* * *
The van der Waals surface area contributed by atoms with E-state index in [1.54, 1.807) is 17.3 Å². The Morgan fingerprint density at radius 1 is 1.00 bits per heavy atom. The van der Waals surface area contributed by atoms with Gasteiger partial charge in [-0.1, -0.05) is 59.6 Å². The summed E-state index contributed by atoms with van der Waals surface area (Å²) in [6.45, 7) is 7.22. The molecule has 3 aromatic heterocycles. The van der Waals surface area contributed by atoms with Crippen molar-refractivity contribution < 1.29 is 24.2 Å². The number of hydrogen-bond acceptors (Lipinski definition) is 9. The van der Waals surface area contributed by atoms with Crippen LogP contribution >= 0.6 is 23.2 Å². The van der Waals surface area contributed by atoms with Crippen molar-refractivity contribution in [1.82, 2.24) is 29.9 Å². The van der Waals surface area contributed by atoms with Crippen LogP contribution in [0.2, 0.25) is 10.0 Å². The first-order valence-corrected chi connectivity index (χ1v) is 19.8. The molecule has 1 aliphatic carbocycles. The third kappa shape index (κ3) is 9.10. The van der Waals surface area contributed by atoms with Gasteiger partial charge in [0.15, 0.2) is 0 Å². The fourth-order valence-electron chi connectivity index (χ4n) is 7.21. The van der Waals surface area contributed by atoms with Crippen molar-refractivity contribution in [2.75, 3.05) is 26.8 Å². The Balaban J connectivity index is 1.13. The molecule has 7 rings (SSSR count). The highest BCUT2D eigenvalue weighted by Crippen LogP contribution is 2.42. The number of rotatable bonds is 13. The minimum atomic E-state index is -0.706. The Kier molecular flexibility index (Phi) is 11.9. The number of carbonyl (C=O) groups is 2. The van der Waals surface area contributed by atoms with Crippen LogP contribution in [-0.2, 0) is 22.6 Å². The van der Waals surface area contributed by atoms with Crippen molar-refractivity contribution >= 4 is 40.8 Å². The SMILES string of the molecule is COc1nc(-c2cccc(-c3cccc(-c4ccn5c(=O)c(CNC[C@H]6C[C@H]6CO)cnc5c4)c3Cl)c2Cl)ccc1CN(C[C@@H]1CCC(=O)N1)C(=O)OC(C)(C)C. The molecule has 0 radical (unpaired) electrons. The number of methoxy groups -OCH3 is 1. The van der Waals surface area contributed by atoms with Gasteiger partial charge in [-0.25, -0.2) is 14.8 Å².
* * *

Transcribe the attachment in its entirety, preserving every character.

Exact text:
The van der Waals surface area contributed by atoms with E-state index in [1.54, 1.807) is 17.3 Å². The Morgan fingerprint density at radius 1 is 1.00 bits per heavy atom. The van der Waals surface area contributed by atoms with Gasteiger partial charge in [-0.1, -0.05) is 59.6 Å². The summed E-state index contributed by atoms with van der Waals surface area (Å²) in [6.45, 7) is 7.22. The molecule has 3 aromatic heterocycles. The van der Waals surface area contributed by atoms with Crippen molar-refractivity contribution < 1.29 is 24.2 Å². The number of hydrogen-bond acceptors (Lipinski definition) is 9. The van der Waals surface area contributed by atoms with Crippen LogP contribution >= 0.6 is 23.2 Å². The van der Waals surface area contributed by atoms with Crippen molar-refractivity contribution in [1.82, 2.24) is 29.9 Å². The van der Waals surface area contributed by atoms with Crippen LogP contribution in [0.2, 0.25) is 10.0 Å². The first-order valence-corrected chi connectivity index (χ1v) is 19.8. The molecule has 1 aliphatic carbocycles. The third kappa shape index (κ3) is 9.10. The van der Waals surface area contributed by atoms with Gasteiger partial charge in [0.15, 0.2) is 0 Å². The fourth-order valence-electron chi connectivity index (χ4n) is 7.21. The van der Waals surface area contributed by atoms with Crippen molar-refractivity contribution in [2.75, 3.05) is 26.8 Å². The Balaban J connectivity index is 1.13. The molecule has 7 rings (SSSR count). The highest BCUT2D eigenvalue weighted by Crippen LogP contribution is 2.42. The number of rotatable bonds is 13. The minimum atomic E-state index is -0.706. The Kier molecular flexibility index (Phi) is 11.9. The number of carbonyl (C=O) groups is 2. The van der Waals surface area contributed by atoms with Crippen LogP contribution in [-0.2, 0) is 22.6 Å². The van der Waals surface area contributed by atoms with Crippen molar-refractivity contribution >= 4 is 40.8 Å². The SMILES string of the molecule is COc1nc(-c2cccc(-c3cccc(-c4ccn5c(=O)c(CNC[C@H]6C[C@H]6CO)cnc5c4)c3Cl)c2Cl)ccc1CN(C[C@@H]1CCC(=O)N1)C(=O)OC(C)(C)C. The molecule has 0 radical (unpaired) electrons. The number of methoxy groups -OCH3 is 1. The van der Waals surface area contributed by atoms with Gasteiger partial charge in [-0.25, -0.2) is 14.8 Å².